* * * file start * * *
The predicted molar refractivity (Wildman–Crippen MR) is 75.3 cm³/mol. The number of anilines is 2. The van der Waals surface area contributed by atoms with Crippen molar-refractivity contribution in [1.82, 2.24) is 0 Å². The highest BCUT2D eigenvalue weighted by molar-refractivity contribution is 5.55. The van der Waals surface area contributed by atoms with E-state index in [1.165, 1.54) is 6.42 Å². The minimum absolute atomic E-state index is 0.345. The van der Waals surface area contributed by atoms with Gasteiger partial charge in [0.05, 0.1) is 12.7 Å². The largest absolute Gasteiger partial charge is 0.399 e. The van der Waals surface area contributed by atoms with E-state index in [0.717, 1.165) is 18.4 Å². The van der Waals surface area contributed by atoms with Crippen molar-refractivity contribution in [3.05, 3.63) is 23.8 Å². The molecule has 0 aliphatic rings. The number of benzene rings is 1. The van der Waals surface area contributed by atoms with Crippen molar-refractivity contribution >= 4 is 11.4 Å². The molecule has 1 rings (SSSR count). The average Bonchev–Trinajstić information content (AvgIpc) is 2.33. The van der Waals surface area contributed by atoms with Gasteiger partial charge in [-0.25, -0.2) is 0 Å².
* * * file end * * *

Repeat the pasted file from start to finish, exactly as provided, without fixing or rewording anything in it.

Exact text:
The predicted molar refractivity (Wildman–Crippen MR) is 75.3 cm³/mol. The number of anilines is 2. The van der Waals surface area contributed by atoms with Crippen molar-refractivity contribution in [1.82, 2.24) is 0 Å². The highest BCUT2D eigenvalue weighted by molar-refractivity contribution is 5.55. The van der Waals surface area contributed by atoms with E-state index in [1.165, 1.54) is 6.42 Å². The minimum absolute atomic E-state index is 0.345. The van der Waals surface area contributed by atoms with Gasteiger partial charge in [0.05, 0.1) is 12.7 Å². The largest absolute Gasteiger partial charge is 0.399 e. The van der Waals surface area contributed by atoms with E-state index in [0.717, 1.165) is 18.4 Å². The van der Waals surface area contributed by atoms with Crippen molar-refractivity contribution in [3.05, 3.63) is 23.8 Å². The molecule has 0 aliphatic rings. The number of benzene rings is 1. The van der Waals surface area contributed by atoms with Crippen molar-refractivity contribution >= 4 is 11.4 Å². The molecule has 1 rings (SSSR count). The average Bonchev–Trinajstić information content (AvgIpc) is 2.33. The van der Waals surface area contributed by atoms with Gasteiger partial charge in [-0.25, -0.2) is 0 Å².